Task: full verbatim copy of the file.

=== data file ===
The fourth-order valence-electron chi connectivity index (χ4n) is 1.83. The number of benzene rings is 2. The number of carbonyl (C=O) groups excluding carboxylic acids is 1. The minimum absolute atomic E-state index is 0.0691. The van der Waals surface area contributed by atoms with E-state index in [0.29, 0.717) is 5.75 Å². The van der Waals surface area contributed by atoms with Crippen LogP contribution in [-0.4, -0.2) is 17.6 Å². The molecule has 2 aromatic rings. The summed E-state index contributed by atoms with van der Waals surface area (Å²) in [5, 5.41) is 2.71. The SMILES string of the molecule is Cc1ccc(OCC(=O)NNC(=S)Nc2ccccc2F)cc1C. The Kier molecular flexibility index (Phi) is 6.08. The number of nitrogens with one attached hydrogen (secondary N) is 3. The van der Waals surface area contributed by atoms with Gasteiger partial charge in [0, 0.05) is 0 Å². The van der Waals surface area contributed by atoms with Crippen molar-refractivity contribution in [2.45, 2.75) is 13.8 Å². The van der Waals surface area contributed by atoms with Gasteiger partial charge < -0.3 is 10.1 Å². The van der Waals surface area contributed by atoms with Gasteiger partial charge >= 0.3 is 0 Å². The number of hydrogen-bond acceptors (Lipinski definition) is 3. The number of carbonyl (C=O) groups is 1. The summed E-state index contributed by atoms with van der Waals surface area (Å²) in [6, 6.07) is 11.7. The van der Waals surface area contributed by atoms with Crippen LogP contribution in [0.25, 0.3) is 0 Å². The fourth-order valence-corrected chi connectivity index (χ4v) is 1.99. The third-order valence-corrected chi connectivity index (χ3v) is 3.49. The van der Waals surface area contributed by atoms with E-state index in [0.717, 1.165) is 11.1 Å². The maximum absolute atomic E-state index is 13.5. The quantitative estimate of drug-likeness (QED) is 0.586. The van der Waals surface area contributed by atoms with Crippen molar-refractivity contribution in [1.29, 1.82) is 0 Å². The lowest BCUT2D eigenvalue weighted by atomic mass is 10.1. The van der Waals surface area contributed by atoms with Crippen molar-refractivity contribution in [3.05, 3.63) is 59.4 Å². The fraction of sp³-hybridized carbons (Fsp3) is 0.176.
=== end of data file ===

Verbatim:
The fourth-order valence-electron chi connectivity index (χ4n) is 1.83. The number of benzene rings is 2. The number of carbonyl (C=O) groups excluding carboxylic acids is 1. The minimum absolute atomic E-state index is 0.0691. The van der Waals surface area contributed by atoms with E-state index in [0.29, 0.717) is 5.75 Å². The van der Waals surface area contributed by atoms with Crippen LogP contribution in [-0.4, -0.2) is 17.6 Å². The molecule has 2 aromatic rings. The summed E-state index contributed by atoms with van der Waals surface area (Å²) in [5, 5.41) is 2.71. The SMILES string of the molecule is Cc1ccc(OCC(=O)NNC(=S)Nc2ccccc2F)cc1C. The Kier molecular flexibility index (Phi) is 6.08. The number of nitrogens with one attached hydrogen (secondary N) is 3. The van der Waals surface area contributed by atoms with Gasteiger partial charge in [0, 0.05) is 0 Å². The van der Waals surface area contributed by atoms with Crippen molar-refractivity contribution in [2.45, 2.75) is 13.8 Å². The van der Waals surface area contributed by atoms with Gasteiger partial charge < -0.3 is 10.1 Å². The van der Waals surface area contributed by atoms with Gasteiger partial charge >= 0.3 is 0 Å². The number of hydrogen-bond acceptors (Lipinski definition) is 3. The number of carbonyl (C=O) groups is 1. The summed E-state index contributed by atoms with van der Waals surface area (Å²) in [6, 6.07) is 11.7. The van der Waals surface area contributed by atoms with Crippen LogP contribution in [0.25, 0.3) is 0 Å². The fourth-order valence-corrected chi connectivity index (χ4v) is 1.99. The third-order valence-corrected chi connectivity index (χ3v) is 3.49. The van der Waals surface area contributed by atoms with E-state index in [0.717, 1.165) is 11.1 Å². The maximum absolute atomic E-state index is 13.5. The quantitative estimate of drug-likeness (QED) is 0.586. The van der Waals surface area contributed by atoms with Crippen molar-refractivity contribution in [1.29, 1.82) is 0 Å². The lowest BCUT2D eigenvalue weighted by atomic mass is 10.1. The van der Waals surface area contributed by atoms with Crippen molar-refractivity contribution in [3.05, 3.63) is 59.4 Å². The fraction of sp³-hybridized carbons (Fsp3) is 0.176.